Doping among amateur athletes like CrossFitters is probably more common than you'd think
Earlier this month the 11th annual CrossFit Games took place in the US. While the event has come a long way from humble beginnings, the prizemoney and fame now attached to it have led to concerns that competitors may be doping to gain an unfair advantage.
CrossFit is a fitness regime practised by people all around the world. But the majority of those who take part in its high-intensity competitive workouts are not elite athletes: they do so on an amateur level or recreationally.
The first CrossFit Games, in 2007, had 70 registered athletes competing for US$500 in prizemoney. By 2017, it had more than 300,000 athletes competing for the possibility of winning US$275,000. Games organisers have signed multimillion-dollar sponsorship and marketing contracts, and secured a multi-year TV deal with ESPN.
The prevalence of doping among elite athletes in general is between 14% and 39%. The uncovering of recent scandals, such as the one revealed in the documentary Icarus, is further evidence that doping is widespread.
Similarly, given the growing pressure to compete, its heavy physical demands and the quest for self-improvement and a winning edge, it is not unreasonable to think that similar percentages may exist in CrossFit.
Doping is not exclusive to elite athletes
It is a misperception to think that performance-enhancing drug use is an issue in elite sport only. Most people who use these substances do so to improve their appearance, general wellbeing and/or performance (non-elite).
In the UK, steroid use among 16-to-24-year-old men increased fourfold in the last year. In Australia, the dramatic increase in steroids detected at the borders and the number of users of needle and syringe programs suggest a similar story.
As such, there are concerns that performance-enhancing drug use is quickly becoming a public health crisis.
In our soon-to-be-published UK study on CrossFit, 13% of 123 participants reported ever having used performance- or image-enhancing drugs (mainly weight-loss drugs and steroids).
Participants mainly used these substances not to enhance their sport performance but to develop body image and/or for cosmetic purposes (50%), to lose weight (41.6%) and to put on size/gain weight (25%).
Doping as a public health problem
Tackling doping has been largely left to the sporting arena. Sporting authorities mainly rely on testing and surveillance to combat doping. But the rise of doping among the general public has required governments to rethink their approach.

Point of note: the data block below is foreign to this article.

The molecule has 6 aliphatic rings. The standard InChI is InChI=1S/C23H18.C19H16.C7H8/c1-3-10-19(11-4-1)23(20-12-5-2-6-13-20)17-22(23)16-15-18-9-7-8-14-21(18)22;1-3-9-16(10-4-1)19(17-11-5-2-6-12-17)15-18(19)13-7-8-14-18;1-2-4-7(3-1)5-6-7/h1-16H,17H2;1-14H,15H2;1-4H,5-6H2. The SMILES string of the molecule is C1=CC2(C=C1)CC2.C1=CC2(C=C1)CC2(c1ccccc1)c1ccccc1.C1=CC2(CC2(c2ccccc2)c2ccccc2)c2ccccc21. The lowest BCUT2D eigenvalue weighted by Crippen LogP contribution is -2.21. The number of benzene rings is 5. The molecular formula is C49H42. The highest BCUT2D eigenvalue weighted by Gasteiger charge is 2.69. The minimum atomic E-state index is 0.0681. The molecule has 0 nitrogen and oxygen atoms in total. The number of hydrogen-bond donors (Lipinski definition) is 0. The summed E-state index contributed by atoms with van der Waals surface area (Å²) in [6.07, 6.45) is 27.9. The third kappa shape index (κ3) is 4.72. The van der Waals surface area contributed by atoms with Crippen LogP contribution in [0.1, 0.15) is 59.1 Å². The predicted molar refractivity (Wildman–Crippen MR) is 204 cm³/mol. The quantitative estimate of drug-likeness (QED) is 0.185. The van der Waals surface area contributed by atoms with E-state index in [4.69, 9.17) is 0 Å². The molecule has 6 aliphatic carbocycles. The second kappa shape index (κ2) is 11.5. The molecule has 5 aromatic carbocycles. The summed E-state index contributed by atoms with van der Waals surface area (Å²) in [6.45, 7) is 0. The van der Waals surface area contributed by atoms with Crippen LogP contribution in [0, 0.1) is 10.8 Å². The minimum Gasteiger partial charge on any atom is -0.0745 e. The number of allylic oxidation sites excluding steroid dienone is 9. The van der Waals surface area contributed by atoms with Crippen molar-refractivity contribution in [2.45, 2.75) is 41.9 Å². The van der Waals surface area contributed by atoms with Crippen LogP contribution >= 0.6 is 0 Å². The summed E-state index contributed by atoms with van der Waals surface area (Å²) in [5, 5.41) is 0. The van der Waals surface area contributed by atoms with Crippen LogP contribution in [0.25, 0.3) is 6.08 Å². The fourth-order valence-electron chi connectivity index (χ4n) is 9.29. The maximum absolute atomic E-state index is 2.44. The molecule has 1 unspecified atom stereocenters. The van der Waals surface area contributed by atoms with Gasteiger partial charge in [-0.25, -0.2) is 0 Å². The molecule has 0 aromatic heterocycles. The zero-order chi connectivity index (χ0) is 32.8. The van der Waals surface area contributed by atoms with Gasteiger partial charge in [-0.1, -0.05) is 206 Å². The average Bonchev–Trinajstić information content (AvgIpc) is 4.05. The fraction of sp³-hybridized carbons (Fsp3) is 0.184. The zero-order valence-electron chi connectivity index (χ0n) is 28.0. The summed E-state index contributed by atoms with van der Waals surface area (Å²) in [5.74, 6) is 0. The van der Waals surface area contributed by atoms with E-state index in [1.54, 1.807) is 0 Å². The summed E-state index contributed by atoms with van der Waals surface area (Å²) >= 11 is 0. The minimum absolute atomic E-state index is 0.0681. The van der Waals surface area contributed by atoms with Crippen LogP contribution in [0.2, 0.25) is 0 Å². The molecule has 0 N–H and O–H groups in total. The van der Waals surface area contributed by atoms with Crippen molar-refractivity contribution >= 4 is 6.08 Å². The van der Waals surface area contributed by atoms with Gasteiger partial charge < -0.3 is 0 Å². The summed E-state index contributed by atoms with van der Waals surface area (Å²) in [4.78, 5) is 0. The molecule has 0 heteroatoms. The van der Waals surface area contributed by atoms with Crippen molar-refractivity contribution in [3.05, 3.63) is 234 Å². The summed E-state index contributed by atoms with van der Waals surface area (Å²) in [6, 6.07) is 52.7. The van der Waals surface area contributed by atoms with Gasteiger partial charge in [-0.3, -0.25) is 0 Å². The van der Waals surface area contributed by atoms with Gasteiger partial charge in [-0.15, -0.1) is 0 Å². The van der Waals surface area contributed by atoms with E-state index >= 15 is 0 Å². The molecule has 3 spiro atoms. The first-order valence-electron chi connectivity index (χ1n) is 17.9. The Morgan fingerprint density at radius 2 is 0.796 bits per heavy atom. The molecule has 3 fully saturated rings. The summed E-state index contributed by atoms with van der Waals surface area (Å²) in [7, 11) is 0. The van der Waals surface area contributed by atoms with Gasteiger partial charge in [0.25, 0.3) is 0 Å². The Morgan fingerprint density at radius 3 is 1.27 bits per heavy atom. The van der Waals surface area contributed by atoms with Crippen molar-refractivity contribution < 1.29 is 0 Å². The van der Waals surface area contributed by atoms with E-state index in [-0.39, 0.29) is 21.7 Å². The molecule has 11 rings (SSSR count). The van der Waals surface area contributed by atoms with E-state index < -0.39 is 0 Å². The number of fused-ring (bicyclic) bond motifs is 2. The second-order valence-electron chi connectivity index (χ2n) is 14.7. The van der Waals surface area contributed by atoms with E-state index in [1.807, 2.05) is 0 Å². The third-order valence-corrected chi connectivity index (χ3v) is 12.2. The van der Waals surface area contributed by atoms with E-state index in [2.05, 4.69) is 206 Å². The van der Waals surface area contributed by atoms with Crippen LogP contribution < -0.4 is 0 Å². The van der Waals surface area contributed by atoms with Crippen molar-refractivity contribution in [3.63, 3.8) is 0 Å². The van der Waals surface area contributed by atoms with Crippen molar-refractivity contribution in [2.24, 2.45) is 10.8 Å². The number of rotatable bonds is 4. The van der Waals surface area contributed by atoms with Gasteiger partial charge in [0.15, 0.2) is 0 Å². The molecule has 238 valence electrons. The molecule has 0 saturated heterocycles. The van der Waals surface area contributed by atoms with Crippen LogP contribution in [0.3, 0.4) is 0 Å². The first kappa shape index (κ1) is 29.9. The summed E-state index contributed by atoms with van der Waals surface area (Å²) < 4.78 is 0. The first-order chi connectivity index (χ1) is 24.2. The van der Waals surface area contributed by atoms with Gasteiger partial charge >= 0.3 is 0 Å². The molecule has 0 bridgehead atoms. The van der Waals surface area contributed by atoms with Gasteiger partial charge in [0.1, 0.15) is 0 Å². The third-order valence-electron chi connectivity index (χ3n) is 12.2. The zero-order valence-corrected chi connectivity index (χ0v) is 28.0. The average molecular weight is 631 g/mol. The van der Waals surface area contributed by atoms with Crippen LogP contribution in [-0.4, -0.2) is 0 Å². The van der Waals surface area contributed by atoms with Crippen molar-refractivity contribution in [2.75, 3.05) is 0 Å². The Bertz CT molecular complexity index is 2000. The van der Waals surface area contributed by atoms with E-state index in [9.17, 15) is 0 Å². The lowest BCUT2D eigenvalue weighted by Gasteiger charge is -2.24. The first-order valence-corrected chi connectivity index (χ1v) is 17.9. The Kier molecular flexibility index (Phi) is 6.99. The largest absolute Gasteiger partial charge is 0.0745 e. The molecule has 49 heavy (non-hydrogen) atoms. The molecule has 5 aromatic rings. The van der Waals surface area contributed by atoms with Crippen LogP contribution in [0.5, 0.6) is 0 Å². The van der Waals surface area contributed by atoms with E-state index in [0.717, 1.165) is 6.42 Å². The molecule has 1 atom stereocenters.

Some have simply applied elite sports' testing and surveillance model to recreational athletes. For example, in Denmark and Belgium, everyday gym-goers can be subjected to drug testing. If they test positive they can receive similar sanctions to professional athletes.
Other jurisdictions have gone the criminal justice route, enacting and intensifying laws against the consumption, possession and/or trafficking of these drugs.
Queensland in Australia, for instance, reclassified steroids as a schedule-one drug in 2014. This means they are classed alongside heroin, cocaine and ice in the highest category of dangerous illicit drugs, with penalties of up to 25 years' imprisonment for possession or supply of steroids.
Similar tough penalties apply in other Australian states.
From anti-doping to health promotion
The government must tackle the needs of this rapidly growing drug-using population. But simply copying failed sport policy, or taking two steps back via criminal justice measures, is the wrong approach.
Many sport researchers, including ourselves, have argued for an approach centred on public health that seeks to tackle the wider sociocultural reasons behind the rise in drug use, while seeking to reduce the harms associated with such use.
For example, it is increasingly recognised that social pressure to conform to idealised beauty standards, coupled with the growth of social media, has led to growing numbers of young people being unhappy with how they look.
A harm-reduction-based program would accept that the use of performance- and image-enhancing substances occurs. Therefore, such an approach would focus on minimising harms of use, using strategies such as peer education, prevention strategies, testing of the quality of drugs, and medical advice.
The current controls against anti-doping in sport are largely incompatible with this approach. It would require sport officials to accept doping as part of sport and to shift concerns away from the purity of sport and to the health of the athlete. We are a long way from having these sober discussions.
Thus, for now, our policy approach to this growing public health problem must learn to differentiate between the CrossFit Games athletes and the amateur/recreational CrossFitter, shifting from a punitive model largely reliant on deterrence to one centred on health promotion.